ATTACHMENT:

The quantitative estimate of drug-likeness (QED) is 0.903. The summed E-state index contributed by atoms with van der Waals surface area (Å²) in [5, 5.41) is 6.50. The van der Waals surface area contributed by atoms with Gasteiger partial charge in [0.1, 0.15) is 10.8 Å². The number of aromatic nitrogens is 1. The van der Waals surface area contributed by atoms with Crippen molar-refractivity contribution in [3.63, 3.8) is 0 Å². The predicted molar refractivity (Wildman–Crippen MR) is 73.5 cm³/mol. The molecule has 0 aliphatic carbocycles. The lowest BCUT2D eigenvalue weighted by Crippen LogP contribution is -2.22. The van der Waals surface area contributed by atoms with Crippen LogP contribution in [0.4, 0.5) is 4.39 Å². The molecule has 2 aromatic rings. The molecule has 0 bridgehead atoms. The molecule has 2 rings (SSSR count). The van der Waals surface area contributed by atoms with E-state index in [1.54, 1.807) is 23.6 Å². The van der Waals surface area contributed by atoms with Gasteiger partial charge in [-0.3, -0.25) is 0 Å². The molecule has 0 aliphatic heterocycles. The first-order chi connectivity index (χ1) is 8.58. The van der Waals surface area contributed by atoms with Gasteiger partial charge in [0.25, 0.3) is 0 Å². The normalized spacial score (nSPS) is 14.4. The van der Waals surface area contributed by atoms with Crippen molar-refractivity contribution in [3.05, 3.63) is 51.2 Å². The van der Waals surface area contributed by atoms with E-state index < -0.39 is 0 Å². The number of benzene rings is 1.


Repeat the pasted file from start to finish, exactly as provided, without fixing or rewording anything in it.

The quantitative estimate of drug-likeness (QED) is 0.903. The summed E-state index contributed by atoms with van der Waals surface area (Å²) in [5, 5.41) is 6.50. The van der Waals surface area contributed by atoms with Gasteiger partial charge in [0.1, 0.15) is 10.8 Å². The number of aromatic nitrogens is 1. The van der Waals surface area contributed by atoms with Crippen molar-refractivity contribution in [3.63, 3.8) is 0 Å². The predicted molar refractivity (Wildman–Crippen MR) is 73.5 cm³/mol. The molecule has 0 aliphatic carbocycles. The lowest BCUT2D eigenvalue weighted by Crippen LogP contribution is -2.22. The van der Waals surface area contributed by atoms with Crippen LogP contribution in [0.4, 0.5) is 4.39 Å². The molecule has 2 aromatic rings. The molecule has 0 bridgehead atoms. The molecule has 2 rings (SSSR count). The van der Waals surface area contributed by atoms with E-state index in [1.54, 1.807) is 23.6 Å². The van der Waals surface area contributed by atoms with Gasteiger partial charge in [-0.3, -0.25) is 0 Å². The molecule has 0 aliphatic heterocycles. The first-order chi connectivity index (χ1) is 8.58. The van der Waals surface area contributed by atoms with Gasteiger partial charge in [0.25, 0.3) is 0 Å². The normalized spacial score (nSPS) is 14.4. The van der Waals surface area contributed by atoms with Crippen molar-refractivity contribution in [3.05, 3.63) is 51.2 Å². The van der Waals surface area contributed by atoms with E-state index < -0.39 is 0 Å². The number of benzene rings is 1.